If you’re looking to get your hands on a full-frame camera and you’ve decided you want it to be a Nikon camera, you may be wondering what the best Nikon full-frame DSLR is.
If we’re being honest, the “best” is a subjective term and ultimately depends on what you’re looking for in a camera and at what price-point you’re hoping to buy a camera at.
The answer to the question of which is the best Nikon full frame DSLR includes not one but three cameras. One each for the entry-level, mid-range, and professional segments.
The Best Nikon Full Frame DSLRs:
- D6 (Professional’s Choice)
- D850 (Mid-range and also our all-round choice)
- D780 (Best Nikon Full frame DSLR Entry Level)
Nikon D6 – The New Flagship DSLR
The D6 isn’t for the faint-hearted. As Nikon’s flagship camera, it carries some serious tricks up its sleeve and sports some impressive specs. This is the best Nikon full-frame camera for professionals and with its current price tag, only those with a ton of cash will be able to purchase this beast.
The D6 is powered by a 20.8 megapixel CMOS sensor, similar to the older D5. And while there are several similarities between the two, there are some really noticeable changes. Auto-focusing is blindingly quick, and so is the frame rate. The camera comes with the EXPEED 6 image-processing engine for ultimate performance.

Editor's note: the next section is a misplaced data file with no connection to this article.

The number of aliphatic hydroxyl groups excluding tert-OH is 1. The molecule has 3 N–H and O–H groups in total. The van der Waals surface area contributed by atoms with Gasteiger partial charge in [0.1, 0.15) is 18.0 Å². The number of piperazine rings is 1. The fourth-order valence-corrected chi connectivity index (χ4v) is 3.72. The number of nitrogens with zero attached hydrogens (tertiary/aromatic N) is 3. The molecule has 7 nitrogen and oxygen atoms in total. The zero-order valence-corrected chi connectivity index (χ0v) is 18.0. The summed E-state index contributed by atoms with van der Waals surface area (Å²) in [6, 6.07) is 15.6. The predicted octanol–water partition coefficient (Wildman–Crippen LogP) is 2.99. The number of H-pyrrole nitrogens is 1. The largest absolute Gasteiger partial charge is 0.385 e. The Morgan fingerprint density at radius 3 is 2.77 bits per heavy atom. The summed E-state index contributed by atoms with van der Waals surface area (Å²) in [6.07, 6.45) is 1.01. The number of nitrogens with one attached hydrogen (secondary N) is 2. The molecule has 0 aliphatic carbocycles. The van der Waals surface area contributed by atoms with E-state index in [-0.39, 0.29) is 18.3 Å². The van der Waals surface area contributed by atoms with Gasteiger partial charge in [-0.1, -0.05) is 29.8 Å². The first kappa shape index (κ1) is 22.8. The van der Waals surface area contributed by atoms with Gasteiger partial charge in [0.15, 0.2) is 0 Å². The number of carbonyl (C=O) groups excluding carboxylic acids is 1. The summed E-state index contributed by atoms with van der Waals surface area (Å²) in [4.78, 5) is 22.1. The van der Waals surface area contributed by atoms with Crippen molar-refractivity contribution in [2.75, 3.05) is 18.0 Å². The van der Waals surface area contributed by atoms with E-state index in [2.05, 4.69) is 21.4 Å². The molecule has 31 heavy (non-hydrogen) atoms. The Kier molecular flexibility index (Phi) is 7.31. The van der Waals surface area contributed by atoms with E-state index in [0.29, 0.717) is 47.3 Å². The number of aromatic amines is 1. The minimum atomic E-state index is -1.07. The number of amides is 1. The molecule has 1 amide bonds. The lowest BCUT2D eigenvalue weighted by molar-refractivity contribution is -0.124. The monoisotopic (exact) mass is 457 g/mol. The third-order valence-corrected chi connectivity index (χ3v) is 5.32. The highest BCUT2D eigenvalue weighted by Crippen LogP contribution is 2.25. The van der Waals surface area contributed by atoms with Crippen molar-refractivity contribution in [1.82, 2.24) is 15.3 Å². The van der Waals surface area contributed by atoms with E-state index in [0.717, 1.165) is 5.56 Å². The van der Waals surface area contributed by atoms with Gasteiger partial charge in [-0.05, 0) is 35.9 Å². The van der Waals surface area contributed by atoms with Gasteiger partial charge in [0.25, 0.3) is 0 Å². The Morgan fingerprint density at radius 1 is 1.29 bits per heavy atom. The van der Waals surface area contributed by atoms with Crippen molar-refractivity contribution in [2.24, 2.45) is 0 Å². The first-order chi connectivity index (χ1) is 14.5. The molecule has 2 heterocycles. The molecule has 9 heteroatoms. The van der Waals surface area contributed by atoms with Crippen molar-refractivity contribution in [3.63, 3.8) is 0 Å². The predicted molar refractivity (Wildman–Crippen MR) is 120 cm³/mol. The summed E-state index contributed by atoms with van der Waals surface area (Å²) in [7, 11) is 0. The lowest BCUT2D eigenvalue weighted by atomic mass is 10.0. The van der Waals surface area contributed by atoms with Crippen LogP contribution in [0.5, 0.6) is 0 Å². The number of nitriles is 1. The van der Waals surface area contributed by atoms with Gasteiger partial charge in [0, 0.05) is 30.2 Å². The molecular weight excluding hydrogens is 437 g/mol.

When it comes to auto-focusing, this camera has a 105-point AF system, all of which are cross-type. These AF points are backed by triple sensor technology. So, that means the camera has a much denser AF point arrangement.
Additionally, all of the AF points on the camera are selectable. This gives a lot more composing freedom. The AF system can also detect contrast up to negative 4.5 EV.
All of these features are sure to make for a great shooting experience, no matter your area of expertise.
For those of you who are in need of a fast frame rate, the D6 will not disappoint. Offering 14 fps for a maximum of 200 frames, you’re sure to be satisfied with what the camera offers.
And if you prefer shooting in live-view, the D6 is capable of capturing full-resolution frames at a frame rate of 10.5 fps. Live view shooting becomes imperative in situations when you want to capture frames in silent mode.
The new D6 has Bluetooth and WiFi connectivity built-in. For those photographers used to more dated camera models, these will be welcome additions.
Between the three cameras listed here if we had to pick just one that really combines the best of everything that we dream for in a full-frame DSLR then we would have picked the D850. It is by far the best Nikon full-frame DSLR in terms of all-round performance and price.
The D850 packs in the highest number of megapixels, at 45, among all of Nikon’s current full-frame DSLRs. As a matter of fact, it has the highest resolution among all of Nikon’s current DSLRs.
Plus, there is no optical low pass filter on the sensor. Which means that the camera is able to reproduce a lot of sharpness.